X-COM: Enemy Unknown

X-COM is not a video game – it is digital crack cocaine. It will suck you in. It will keep you up until 4am on a weekday. It will make you mutter “just one more turn, just one more spin of the globe” under your breath. It is almost impossible to put down.

This may come as a surprise to some of you but I have never played the original X-COM games in the 90′s. I know, I know – I should turn my gamer card in and hide in a corner out of shame. I’m not really sure how I missed the original series but I did. Most likely reason? I never fancied myself a strategy gamer. Thus, this particular series being all about tactics probably did not excite me that much. Little did I know that the series will one day become a cultural icon of the gamer culture.

I picked up the newly released re-make in the large part to make up for foolish mistakes of my youth. Everyone and their uncle were raving about it, saying how it captured the spirit of the original games without dumbing down the game play too much. So I figured it was time for me to experience the X-COM phenomenon first hand.

Verdict? People who said this game was good were absolutely right. X-COM: Enemy Unknown is a lot of fun. And when I say a lot, I mean that it is a big-ass, 18-wheeler truck load of enjoyment. You start playing it, and you can’t put it down. Up until recently people used to call this the Diablo effect, but then Blizzard released Diablo 3 which definitely proved they forgot how to make that effect happen. I also heard it described as “the Civilization effect” (one more turn, one more) or just the MMO syndrome (5 more minutes). Whatever you call it, X-COM has it. The game simply does not have a good stopping point.

In most games you can clear a level, defeat a boss or build something and then go “well, that’s it for today – I will pick it up there in the morning”. In X-COM there is always something to do. When you are out on a mission, you don’t want to stop in the middle of an engrossing firefight – especially when one of your men has an exposed flank, or needs to be healed. When you finish a mission and go back to your base you realize you just hauled back a bunch of artifacts that need to be researched and cartload resources that you can use to build better guns and armor. Each research path unlocks new items to be built, and as soon as you build them you want to test them in the field again. It is a vicious cycle.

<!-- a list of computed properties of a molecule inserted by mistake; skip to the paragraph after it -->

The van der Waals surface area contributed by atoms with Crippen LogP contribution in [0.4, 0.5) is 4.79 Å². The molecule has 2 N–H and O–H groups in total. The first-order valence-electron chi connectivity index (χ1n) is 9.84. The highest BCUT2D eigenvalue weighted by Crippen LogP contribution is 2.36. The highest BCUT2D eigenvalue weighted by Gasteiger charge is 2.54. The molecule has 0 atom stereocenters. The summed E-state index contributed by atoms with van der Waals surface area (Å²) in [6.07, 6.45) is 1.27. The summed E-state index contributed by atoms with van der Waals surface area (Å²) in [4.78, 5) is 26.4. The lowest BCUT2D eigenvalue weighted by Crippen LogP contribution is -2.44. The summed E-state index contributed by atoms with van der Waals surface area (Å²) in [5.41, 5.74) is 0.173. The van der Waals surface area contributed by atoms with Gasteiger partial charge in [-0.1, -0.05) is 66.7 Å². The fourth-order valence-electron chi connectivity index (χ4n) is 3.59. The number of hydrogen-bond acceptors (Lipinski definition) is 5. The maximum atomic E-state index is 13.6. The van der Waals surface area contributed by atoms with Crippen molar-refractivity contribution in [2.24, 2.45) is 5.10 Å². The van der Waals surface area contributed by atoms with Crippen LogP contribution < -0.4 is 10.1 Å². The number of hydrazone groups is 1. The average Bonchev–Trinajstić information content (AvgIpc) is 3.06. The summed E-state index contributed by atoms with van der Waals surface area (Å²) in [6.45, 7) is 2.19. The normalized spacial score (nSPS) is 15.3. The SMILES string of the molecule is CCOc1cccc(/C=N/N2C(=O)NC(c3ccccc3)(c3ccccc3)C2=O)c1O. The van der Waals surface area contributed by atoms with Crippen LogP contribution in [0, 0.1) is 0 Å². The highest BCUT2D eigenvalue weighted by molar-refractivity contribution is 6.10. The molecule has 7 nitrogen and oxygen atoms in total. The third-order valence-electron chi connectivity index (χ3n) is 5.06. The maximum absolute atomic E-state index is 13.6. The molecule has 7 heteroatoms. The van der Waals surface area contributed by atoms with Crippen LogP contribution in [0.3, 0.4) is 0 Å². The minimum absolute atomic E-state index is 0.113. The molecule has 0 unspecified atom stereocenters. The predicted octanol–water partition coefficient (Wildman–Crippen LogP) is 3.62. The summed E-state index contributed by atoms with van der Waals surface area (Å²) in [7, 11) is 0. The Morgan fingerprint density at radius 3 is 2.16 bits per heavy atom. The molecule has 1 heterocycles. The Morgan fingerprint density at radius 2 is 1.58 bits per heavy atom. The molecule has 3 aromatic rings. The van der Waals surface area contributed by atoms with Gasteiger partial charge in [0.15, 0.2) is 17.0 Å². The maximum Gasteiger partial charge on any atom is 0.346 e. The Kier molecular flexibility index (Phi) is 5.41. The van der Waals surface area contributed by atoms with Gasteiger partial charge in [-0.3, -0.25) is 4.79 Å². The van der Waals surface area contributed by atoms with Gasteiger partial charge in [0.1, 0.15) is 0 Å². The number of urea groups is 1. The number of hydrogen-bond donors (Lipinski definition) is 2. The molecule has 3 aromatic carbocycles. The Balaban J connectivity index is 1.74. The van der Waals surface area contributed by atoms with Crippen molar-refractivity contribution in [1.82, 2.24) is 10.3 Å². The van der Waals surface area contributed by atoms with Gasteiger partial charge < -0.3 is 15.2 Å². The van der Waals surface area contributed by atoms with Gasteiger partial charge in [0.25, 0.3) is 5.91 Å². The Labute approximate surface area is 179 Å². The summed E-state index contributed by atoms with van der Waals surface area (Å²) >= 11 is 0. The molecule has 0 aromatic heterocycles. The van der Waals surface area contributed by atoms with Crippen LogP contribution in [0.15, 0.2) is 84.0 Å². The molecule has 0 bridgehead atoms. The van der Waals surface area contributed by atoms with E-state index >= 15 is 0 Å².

Soon it is 4am, and you decide to spin the globe one more time because in 4 game days you get funding for those Titan Armors you just researched, and you can totally kid your squad out. And then a UFO appears and you’re like “fuck, I guess I’m not sleeping today”. It is that kind of a game. There is always something else on the horizon that you are looking forward to. Each new thing, leads into another, and then another. Only very late in the end-game when you have exhausted all research paths, bought all the foundry upgrades, have full satellite coverage, good air power and top tier for your favorite squad and back-ups, you get a breather. But the only reason you would ever get to that point is because you’ve been procrastinating and not initiating the final mission in lieu of grinding for money and resources.

My favorite X-COM squad

My favorite X-COM squad

Not that it does not have flaws mind you. The whole alloys/elirium mechanic can be quite unclear – unless you carefully read your “loot” reports after each mission you might completely miss the fact that these important resources necessary for building just about everything in the game can be obtained only from crashed/landed UFO’s. I wish there was a way to pro-actively farm/extract these resources without waiting for a randomly generated UFO event, but alas, there is not.